Once an expectant woman or birth mother has chosen adoption, and she has chosen the type of adoption (i.e. open, semi-open, or *closed), the next step is then to choose the right family to raise the child. When working with an adoption agency, you will be given several family profiles to review.
*If the birth mother chooses a closed adoption, she will have no say in the family that is chosen.
In a semi-open or open adoption, the birth mother must consider many variables as she thinks about the type of family that she desires to care for her child. The birth mother may find that she has preferences regarding particular characteristics in potential adoptive parents. Such characteristics may include preferences for particular:
- Ethnic or cultural backgrounds
- Religious backgrounds
- Family dynamics (such as traditional mother father, same-sex couple, or single or individual family)
- Parenting styles
- Lifestyles and/or
- Discipline methods
The adoptive family profile will often describe their family, backgrounds, dynamics, values, and more. Often, the birth mother will be drawn to a family she reviews and "just know" they are her perfect family. But not always! And in that case, Adoption Choices of Florida will help!
Birth mothers may also have preferences regarding:
- Whether extended family is available to help raise the child
- Whether the adoptive parents have other children already
- Whether the adoptive parents plan to tell the child he/she is adopted
- (In an open adoption) how much contact will occur between birth and adoptive parents and how broadly that contact may occur (and/or will it be okay if birth-grandparents see the adopted child?)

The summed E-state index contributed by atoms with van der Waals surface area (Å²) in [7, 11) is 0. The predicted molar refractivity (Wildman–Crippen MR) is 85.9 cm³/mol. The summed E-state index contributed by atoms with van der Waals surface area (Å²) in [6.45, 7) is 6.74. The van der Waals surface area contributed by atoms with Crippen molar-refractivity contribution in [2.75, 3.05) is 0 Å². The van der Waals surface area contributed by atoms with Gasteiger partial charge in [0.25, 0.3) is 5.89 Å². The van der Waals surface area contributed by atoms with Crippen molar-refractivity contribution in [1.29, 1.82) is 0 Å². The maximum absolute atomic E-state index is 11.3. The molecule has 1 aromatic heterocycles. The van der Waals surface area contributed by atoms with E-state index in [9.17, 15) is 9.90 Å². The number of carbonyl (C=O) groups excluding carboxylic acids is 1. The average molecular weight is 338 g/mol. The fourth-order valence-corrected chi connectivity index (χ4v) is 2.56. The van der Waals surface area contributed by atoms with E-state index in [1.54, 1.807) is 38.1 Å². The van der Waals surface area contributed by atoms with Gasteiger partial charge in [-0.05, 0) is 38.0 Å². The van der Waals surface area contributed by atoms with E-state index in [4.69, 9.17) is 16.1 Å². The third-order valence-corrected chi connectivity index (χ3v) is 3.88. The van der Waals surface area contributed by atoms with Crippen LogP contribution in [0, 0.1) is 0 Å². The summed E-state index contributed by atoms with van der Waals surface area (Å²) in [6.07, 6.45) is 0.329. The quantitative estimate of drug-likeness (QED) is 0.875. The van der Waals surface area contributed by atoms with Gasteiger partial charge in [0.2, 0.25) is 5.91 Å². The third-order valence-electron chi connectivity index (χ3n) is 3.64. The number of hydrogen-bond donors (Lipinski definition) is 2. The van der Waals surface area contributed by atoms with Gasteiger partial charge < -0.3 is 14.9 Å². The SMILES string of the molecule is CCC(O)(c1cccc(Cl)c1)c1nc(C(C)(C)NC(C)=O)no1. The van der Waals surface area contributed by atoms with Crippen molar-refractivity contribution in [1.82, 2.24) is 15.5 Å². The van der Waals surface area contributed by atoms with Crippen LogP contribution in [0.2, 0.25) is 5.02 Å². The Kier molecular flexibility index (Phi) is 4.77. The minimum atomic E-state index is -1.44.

- Whether the adoptive parents or birth mother will name the child
- How involved the adoptive parents will be in the pregnancy and birth
The selection process begins when the birth mother receives profiles describing potential adoptive families. Each profile includes a history of the adoptive parents, their reasons for wanting to adopt, their attitudes and beliefs concerning the adoption process, the results from the social workers’ home study, and more.
Typically a birth mother will be given between three to five families to consider as a starting point. The agency will have already done a thorough interview with the birth mother concerning her preferences and will have worked to match those preferences with appropriate available families.
What comes next varies based on the type of adoption being contemplated. In an open adoption the birth mother has an opportunity to meet with families with profiles she likes. This meeting process may or may not occur in a semi-open adoption. When they occur, such meetings typically take place at the adoption agency. Both parties are afforded a chance to ask questions and learn about the other person’s or couple’s background.
A meeting between birth mother and potential adoptive parents can be very uncomfortable and anxiety-producing for both sides. The potential adoptive parents will feel that they need to be on their “best behavior” so as to convey the birth mother that they are the right family for the child. For the birth mother, it can be very difficult to meet with multiple people who desperately want to adopt a child when it is clear that she cannot satisfy them all.
Despite any potential for discomfort, many birth mothers and adoptive parents alike find that such meetings yield valuable information. Both birth mothers and potential adoptive parents may use the information they gain in a meeting to arrive at a decision as to whether there is a match or not. This is a critical decision for both parties, especially in an open adoption where contact may continue throughout the life of the child. Therefore, it is important that everyone feels it is a good match. Multiple meetings may need to occur before all are comfortable that a firm decision to pursue the adoption together can be made.
Adoption Choices of Florida will assist birth mothers with all of these crucial decisions as well as facilitate initial meetings with potential adoptive parents. We are here to ease the stress, concerns, and difficulties through the adoption process and will yield compassion, understanding, as well as commitment to everyone in the adoption triad!